His own kind of hat

A couple of years ago Sacramento Bee editorial page editor David Holwerk published his own column explaining why Merle Haggard should be named California’s poet laureate. If you are familiar with the incredible body of work Hag has produced over the past forty years, you have to wonder why he he hasn’t been named America’s poet laureaute.
Holwerk made the case that Haggard sounded more or less like a latter-day Woody Guthrie, appending the lyrics to “Mama Tried,” “Tulare Dust,” “Hungry Eyes,” and (the terrific) “Rainbow Stew” to his column. Holwerk acknowledged but discounted “Okie from Muskogie,” a song that seems to me to sit uncomfortably between the anthemic and the satirical.
To support Holwerk’s recognition of Haggard’s achievement, I would cite a song that gets about as close to poetry as the great traditional folk songs do, “Kern River,” or a painfully self-revelatory gem like “Footlights.” In “Sing Me Back Home” (in the video above, with Johnny Cash, opening with banter about Hag’s 1969 “Same Train, Different Time” album tribute to Jimmie Rodgers), Hag recapitulates classic country themes with a moving personal touch.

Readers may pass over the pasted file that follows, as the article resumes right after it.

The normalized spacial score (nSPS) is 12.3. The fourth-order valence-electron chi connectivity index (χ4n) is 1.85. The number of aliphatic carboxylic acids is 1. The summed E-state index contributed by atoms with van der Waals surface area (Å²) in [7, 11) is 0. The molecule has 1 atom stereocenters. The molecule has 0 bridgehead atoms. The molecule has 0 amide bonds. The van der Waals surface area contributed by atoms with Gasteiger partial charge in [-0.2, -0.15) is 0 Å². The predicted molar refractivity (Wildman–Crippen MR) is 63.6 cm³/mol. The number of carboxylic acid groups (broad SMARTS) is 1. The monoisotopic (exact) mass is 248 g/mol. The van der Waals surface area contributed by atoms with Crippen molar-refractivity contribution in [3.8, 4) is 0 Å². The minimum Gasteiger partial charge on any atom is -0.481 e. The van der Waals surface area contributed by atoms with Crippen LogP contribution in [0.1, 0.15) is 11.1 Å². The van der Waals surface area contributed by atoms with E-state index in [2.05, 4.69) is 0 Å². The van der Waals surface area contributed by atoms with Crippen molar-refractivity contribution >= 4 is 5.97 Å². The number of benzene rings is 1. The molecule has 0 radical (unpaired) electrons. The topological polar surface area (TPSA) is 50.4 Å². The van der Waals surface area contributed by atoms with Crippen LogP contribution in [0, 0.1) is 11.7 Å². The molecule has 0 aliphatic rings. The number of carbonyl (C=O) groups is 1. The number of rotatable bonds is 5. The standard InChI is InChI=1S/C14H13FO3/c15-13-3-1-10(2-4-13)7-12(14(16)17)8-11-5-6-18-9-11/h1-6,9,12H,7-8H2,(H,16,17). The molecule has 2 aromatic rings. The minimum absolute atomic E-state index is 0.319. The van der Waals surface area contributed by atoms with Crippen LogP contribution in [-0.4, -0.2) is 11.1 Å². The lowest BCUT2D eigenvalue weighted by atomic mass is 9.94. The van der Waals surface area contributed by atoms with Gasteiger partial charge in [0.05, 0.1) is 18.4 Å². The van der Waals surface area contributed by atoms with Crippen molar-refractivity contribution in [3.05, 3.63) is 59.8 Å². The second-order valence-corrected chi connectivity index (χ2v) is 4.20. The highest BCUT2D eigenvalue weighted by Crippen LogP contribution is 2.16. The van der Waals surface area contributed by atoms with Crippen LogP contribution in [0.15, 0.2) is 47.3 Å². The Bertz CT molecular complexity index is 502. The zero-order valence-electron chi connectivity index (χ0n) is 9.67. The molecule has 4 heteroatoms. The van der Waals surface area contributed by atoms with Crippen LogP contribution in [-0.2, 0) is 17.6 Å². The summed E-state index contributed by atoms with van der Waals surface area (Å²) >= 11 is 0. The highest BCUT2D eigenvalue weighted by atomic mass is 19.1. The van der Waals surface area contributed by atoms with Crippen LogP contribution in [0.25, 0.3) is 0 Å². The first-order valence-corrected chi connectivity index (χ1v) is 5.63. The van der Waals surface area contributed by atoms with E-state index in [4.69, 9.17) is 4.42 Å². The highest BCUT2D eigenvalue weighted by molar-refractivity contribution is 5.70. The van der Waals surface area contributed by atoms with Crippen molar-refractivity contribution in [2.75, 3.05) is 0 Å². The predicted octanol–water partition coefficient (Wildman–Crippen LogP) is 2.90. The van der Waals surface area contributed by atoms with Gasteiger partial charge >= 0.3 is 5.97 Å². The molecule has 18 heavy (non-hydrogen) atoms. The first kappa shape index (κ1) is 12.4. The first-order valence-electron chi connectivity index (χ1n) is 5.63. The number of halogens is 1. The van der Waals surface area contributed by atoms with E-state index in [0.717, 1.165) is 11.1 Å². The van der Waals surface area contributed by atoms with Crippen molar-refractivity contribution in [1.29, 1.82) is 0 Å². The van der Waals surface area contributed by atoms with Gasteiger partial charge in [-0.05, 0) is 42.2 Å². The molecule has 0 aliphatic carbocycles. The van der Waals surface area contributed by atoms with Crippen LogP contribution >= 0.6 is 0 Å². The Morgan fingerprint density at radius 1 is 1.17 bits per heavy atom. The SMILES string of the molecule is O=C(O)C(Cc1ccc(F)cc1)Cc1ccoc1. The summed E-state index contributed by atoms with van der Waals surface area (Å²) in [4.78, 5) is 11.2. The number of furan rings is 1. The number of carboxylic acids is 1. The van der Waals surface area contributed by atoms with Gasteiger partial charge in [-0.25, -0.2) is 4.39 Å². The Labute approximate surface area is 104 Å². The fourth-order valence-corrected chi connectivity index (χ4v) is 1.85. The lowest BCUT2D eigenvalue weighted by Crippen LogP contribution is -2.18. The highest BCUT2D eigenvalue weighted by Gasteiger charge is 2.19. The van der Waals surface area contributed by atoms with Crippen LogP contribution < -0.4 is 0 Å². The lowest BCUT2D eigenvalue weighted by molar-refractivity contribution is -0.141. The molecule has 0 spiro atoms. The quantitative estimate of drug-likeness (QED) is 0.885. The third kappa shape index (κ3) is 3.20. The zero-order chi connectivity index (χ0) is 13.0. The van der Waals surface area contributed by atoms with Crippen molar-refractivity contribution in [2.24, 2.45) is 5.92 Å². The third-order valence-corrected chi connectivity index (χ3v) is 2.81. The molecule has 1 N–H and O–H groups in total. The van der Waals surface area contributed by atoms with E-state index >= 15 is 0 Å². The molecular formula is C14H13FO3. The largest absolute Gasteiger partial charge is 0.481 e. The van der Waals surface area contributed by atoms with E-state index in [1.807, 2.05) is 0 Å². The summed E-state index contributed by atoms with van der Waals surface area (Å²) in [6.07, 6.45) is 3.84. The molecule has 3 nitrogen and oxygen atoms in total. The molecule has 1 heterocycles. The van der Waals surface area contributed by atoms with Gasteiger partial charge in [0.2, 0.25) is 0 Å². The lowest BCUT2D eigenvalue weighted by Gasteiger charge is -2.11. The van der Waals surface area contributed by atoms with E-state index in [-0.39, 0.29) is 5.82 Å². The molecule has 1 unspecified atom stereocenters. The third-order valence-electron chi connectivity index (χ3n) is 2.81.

For a few songs that belie the politcal slant that Holwerk attributed to Haggard, I would cite his paean to freedom and his derogation of “your so-called Social Security” in “Big City,” as well as his politically incorrect tribute to the working man in “Workin’ Man Blues,” two of the songs Hag picked out as among his favorite in a Chicago Tribune piece on his current tour. John Hinderaker cites “My Own Kind of Hat,” Haggard’s hilarious, politically incorrect meditation on language and life.
Haggard of course did not start out as a musician, much less a poet. He more or less started out in prison. As governor of California, Ronald Reagan granted Haggard a full pardon in 1972, and Haggard hasn’t forgotten.
Today Haggard turns 70. He’s still hard at work producing what Gram Parsons dubbed Cosmic American Music. In his most recent project — “Last of the Breed,” a collaboration with Willie Nelson and Ray Price released just two weeks ago — Hag is the dominant force in what sounds to me like an instant classic. We tip our own kind of hat to Hag on his big day.
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